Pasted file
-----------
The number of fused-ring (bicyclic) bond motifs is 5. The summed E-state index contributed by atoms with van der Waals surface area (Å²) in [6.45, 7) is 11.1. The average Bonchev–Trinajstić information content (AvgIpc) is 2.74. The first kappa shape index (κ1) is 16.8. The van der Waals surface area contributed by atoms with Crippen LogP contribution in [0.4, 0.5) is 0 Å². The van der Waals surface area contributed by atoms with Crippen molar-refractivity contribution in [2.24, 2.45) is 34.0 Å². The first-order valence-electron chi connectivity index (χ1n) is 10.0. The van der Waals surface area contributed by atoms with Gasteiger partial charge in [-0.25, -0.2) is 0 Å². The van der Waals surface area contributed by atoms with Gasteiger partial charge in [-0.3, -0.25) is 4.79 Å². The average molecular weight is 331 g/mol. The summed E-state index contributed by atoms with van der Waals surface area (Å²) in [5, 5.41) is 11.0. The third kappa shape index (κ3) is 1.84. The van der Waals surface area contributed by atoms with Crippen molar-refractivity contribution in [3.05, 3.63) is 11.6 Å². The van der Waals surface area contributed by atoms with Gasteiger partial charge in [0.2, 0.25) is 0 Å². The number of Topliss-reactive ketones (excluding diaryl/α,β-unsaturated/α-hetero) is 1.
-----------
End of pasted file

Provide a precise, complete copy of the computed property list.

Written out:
The number of fused-ring (bicyclic) bond motifs is 5. The summed E-state index contributed by atoms with van der Waals surface area (Å²) in [6.45, 7) is 11.1. The average Bonchev–Trinajstić information content (AvgIpc) is 2.74. The first kappa shape index (κ1) is 16.8. The van der Waals surface area contributed by atoms with Crippen LogP contribution in [0.4, 0.5) is 0 Å². The van der Waals surface area contributed by atoms with Crippen molar-refractivity contribution in [2.24, 2.45) is 34.0 Å². The first-order valence-electron chi connectivity index (χ1n) is 10.0. The van der Waals surface area contributed by atoms with Gasteiger partial charge in [-0.25, -0.2) is 0 Å². The van der Waals surface area contributed by atoms with Gasteiger partial charge in [-0.3, -0.25) is 4.79 Å². The average molecular weight is 331 g/mol. The summed E-state index contributed by atoms with van der Waals surface area (Å²) in [5, 5.41) is 11.0. The third kappa shape index (κ3) is 1.84. The van der Waals surface area contributed by atoms with Crippen molar-refractivity contribution in [3.05, 3.63) is 11.6 Å². The van der Waals surface area contributed by atoms with Gasteiger partial charge in [0.2, 0.25) is 0 Å². The number of Topliss-reactive ketones (excluding diaryl/α,β-unsaturated/α-hetero) is 1.